The Anatomy of Light & Shadow

Christy Olsen

With a basic understanding of how light and shadow work together and some academic knowledge, you may create the illusion of volume in any two-dimensional medium. One of the most essential skills in creating representational art or realism is to develop your own observation of life or nature (not using photographs).

Anatomy of Light & Shadow

Practice with a sphere, ping-pong ball, or egg. If you are a beginner, start with a single light source first. This will simplify the lighting conditions, whereas multiple light sources or ambient lighting conditions make them more complex.

Light vs. Dark

This method includes working from general to specific. In a single-source lighting condition, when LIGHT hits the sphere, more than half of the object is light, called the LIGHT SHAPE. The rest, including the shadow underneath, is called the SHADOW SHAPE. This includes the FORM SHADOW (created from the combination of a core shadow and reflected light) and the CAST SHADOW. These two significant regions may be measured to capture or adjust the overall proportions of the object before including the details.

Observe each shape from life by squinting your eyes. This allows a smaller amount of light to flow into your vision, reducing the amount of 'hue' or color you see and helping simplify the shapes. Group the light and dark areas, working from general to specific. The LIGHT SHAPES and DARK SHAPES may be further broken down into smaller shapes as time allows.


VALUE is the lightness or darkness of a color.

TONE is a single-color or color swatch with an individual combination of color characteristics. Each has a unique combination of hue (color), value (light or dark), intensity (brightness or dullness), and temperature (cool or warm). Note that tone is sometimes defined as any color or hue mixed with gray. In charcoal or pencil drawings, there are only gray tones.

SHADE is created from any tone with the addition of black or dark (in a drawing, it would be a darker mark or darker pencil). TINT is any tone mixed with white (in drawing, it would be the lighter marks or the paper's white).

The Vocabulary of Value

A GRADATION is a minute change in value over several tones. It allows us to visually sense what we see when LIGHT falls onto a round or curved object, and the surface turns away from the light source. Soft lighting creates a gradual gradation, and harsh lighting creates a dramatic change in gradation, allowing the viewer some insight into the lighting conditions of the objects.

A VALUE SCALE is a tool used to measure a single tone's lightness or darkness. Next to other tones in context, the scale has a TONAL RELATIONSHIP. Each tone relates to another, getting darker or lighter in equal increments. A complex scale may contain as many as nine to eleven distinct tones. The LIGHT SHAPE or DARK SHAPE may be simplified using only two tones until the shapes are clearly defined, however any scale can be simplified into six, five, or even three tones.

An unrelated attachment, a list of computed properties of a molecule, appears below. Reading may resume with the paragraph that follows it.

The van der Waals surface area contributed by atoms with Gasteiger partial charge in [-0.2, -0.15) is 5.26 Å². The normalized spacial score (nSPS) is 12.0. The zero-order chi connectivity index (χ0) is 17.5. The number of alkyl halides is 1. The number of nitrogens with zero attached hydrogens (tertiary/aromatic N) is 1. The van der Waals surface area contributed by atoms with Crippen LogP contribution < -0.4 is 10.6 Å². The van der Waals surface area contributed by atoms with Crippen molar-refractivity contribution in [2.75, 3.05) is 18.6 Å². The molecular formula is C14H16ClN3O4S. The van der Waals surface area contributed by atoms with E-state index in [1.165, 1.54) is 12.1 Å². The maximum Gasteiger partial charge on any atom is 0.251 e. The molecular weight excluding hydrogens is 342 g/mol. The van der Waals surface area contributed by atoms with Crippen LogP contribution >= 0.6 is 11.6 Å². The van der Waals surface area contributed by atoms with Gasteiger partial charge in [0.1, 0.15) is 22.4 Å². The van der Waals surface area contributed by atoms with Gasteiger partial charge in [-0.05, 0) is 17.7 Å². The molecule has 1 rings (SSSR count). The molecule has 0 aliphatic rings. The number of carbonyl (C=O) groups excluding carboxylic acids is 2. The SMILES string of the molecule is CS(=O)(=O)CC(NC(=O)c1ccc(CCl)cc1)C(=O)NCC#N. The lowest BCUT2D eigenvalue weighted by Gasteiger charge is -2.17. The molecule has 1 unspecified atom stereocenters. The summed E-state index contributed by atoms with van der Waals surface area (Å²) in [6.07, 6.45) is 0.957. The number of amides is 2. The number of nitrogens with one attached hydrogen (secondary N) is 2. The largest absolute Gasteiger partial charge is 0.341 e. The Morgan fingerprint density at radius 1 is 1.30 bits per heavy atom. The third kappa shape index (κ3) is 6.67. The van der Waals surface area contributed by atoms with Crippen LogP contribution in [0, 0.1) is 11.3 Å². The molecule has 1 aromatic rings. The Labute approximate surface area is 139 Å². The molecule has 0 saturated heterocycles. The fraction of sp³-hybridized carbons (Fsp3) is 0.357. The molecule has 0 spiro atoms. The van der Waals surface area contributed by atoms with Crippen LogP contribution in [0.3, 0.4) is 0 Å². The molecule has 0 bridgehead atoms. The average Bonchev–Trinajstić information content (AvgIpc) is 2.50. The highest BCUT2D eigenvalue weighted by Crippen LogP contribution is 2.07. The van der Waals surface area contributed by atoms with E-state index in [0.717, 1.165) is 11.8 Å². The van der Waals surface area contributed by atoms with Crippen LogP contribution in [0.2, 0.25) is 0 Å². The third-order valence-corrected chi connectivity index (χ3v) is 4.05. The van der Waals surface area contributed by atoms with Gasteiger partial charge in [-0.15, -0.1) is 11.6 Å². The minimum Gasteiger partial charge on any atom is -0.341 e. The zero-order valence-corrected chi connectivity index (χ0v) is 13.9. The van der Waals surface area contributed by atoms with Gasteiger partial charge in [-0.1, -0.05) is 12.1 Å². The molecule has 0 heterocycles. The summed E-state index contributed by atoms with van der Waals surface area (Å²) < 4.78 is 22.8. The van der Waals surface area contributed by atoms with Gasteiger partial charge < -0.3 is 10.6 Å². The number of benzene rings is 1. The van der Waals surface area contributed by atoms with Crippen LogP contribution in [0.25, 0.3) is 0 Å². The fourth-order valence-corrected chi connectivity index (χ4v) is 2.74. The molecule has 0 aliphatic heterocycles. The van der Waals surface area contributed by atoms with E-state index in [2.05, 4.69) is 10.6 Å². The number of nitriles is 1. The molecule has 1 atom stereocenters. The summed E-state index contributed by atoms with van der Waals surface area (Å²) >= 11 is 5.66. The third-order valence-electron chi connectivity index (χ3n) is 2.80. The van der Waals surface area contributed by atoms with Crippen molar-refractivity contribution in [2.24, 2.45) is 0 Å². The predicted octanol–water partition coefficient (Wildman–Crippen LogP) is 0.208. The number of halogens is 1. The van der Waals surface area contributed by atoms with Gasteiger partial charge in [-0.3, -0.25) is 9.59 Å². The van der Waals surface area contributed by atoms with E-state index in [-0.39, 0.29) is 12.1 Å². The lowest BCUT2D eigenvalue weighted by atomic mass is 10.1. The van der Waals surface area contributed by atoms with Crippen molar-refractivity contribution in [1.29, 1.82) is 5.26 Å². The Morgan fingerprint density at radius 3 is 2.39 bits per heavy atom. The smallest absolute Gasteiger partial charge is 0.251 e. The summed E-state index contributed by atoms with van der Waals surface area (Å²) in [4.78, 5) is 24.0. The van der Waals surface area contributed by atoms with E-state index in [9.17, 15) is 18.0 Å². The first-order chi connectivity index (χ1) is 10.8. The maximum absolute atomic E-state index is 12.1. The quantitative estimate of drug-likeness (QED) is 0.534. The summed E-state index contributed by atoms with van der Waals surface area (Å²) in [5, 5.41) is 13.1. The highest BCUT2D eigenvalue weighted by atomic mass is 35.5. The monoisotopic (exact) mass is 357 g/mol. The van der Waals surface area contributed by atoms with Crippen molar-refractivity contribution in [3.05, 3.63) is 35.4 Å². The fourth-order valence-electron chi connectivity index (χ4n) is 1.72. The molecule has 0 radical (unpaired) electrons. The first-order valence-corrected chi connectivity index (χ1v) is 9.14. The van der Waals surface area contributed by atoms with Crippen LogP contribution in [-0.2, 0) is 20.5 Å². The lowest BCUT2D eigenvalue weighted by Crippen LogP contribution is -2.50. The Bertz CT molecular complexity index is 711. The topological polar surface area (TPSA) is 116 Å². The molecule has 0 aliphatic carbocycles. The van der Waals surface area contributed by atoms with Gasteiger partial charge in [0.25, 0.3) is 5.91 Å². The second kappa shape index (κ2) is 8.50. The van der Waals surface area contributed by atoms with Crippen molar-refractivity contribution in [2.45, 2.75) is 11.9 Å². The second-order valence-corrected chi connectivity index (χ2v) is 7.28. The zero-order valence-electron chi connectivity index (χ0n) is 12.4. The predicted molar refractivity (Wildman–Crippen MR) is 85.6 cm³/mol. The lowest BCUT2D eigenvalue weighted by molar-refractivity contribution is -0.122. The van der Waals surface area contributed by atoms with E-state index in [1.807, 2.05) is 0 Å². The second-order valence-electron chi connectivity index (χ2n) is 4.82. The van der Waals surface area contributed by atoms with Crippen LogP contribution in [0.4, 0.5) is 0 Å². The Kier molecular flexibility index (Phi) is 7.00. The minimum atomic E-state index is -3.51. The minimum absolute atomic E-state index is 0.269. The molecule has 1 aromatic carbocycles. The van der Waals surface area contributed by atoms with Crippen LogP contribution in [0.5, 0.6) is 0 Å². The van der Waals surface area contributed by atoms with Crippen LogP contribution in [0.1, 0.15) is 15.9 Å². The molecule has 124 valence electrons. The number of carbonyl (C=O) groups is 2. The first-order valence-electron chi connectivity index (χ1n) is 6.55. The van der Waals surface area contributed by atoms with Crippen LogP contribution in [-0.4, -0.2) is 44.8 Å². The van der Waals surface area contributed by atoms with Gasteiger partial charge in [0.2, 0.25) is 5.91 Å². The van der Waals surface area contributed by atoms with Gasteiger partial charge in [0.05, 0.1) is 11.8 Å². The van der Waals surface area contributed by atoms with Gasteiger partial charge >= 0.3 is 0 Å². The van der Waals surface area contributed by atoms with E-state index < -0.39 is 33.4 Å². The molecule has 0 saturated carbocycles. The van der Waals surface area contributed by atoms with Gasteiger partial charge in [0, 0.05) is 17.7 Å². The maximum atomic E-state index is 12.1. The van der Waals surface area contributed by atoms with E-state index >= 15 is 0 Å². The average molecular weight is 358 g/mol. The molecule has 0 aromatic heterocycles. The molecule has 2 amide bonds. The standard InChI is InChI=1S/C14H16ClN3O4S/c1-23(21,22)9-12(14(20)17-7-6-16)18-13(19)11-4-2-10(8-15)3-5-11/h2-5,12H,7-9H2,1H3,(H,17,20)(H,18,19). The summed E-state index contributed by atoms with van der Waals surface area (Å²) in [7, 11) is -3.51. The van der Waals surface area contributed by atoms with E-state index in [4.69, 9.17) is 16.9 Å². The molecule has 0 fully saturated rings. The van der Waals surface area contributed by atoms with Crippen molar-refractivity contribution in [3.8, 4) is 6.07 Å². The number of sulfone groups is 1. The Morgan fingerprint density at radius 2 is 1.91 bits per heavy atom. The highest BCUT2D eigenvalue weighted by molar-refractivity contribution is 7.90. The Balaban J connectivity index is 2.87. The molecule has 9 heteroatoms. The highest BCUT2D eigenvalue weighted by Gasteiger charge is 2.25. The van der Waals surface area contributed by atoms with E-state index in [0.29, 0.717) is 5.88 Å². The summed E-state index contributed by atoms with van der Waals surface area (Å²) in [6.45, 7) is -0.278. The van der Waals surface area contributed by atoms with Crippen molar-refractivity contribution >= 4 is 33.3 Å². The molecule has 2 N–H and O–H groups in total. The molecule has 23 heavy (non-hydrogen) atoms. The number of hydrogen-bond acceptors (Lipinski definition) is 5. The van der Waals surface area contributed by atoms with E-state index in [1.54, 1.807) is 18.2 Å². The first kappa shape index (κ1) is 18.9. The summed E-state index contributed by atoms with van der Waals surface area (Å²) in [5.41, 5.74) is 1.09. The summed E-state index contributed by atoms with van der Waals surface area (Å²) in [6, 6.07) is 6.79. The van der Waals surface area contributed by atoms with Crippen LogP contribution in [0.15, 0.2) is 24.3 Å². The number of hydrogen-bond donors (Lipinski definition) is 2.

Value Scale in Six Steps

The Anatomy of Light & Shadow

#1. HIGHLIGHT, also known as 'THE LIGHTEST LIGHT,' is the lightest area of the sphere. The shinier the object, the brighter the highlight will be to the rest of the tones.

#2. MID TONE or AVERAGE TONE is located in between the highlight and halftone. It accents the form of an object, whether it is curved or round.

TONES shown here include
#1 Highlight,
#2 Mid Tone,
#3 Half Tone,
#4 Core Shadow,
#5 Reflective Light,
#6 Cast Shadow

#3. HALFTONE or 'LOCAL COLOR' is the darkest tone within the light shape. It is where the light fades into the shadow region and indicates where the object turns away from the light source in 3D space.

#4. CORE SHADOW follows the form of the object and darkens quickly. It is the area where light cannot reach the surface. Shading an area in the middle of an object is counterintuitive and is the hardest tone for new students to remember to darken.

#5. REFLECTIVE LIGHT is created from the light that bounces or reflects from the surface upon which the object rests. It usually complements the core shadow and rounds off the form. Be careful to not make it too light. Think of the moon compared with the sun. It is always lighter than the core shadow but darker than the entire LIGHT SHAPE.

#6. CAST SHADOW is the shadow that is created by the object itself. It is "cast" underneath or falls behind the object. Cast shadows have three different characteristics than form shadows. 1) Cast shadows are always darker than the form shadows. 2) Cast shadows have harder edges than form shadows. 3) Cast shadows are darker in the area closest to the object that is casting it. Tones become lighter as the shadow moves away from the object.

Tonal Relationships

Light & shadow create complex TONAL RELATIONSHIPS. The secret to maintaining these relationships is to check them against a value scale. You will eventually learn how to CONTROL your tones with some practice and no longer need the scale.

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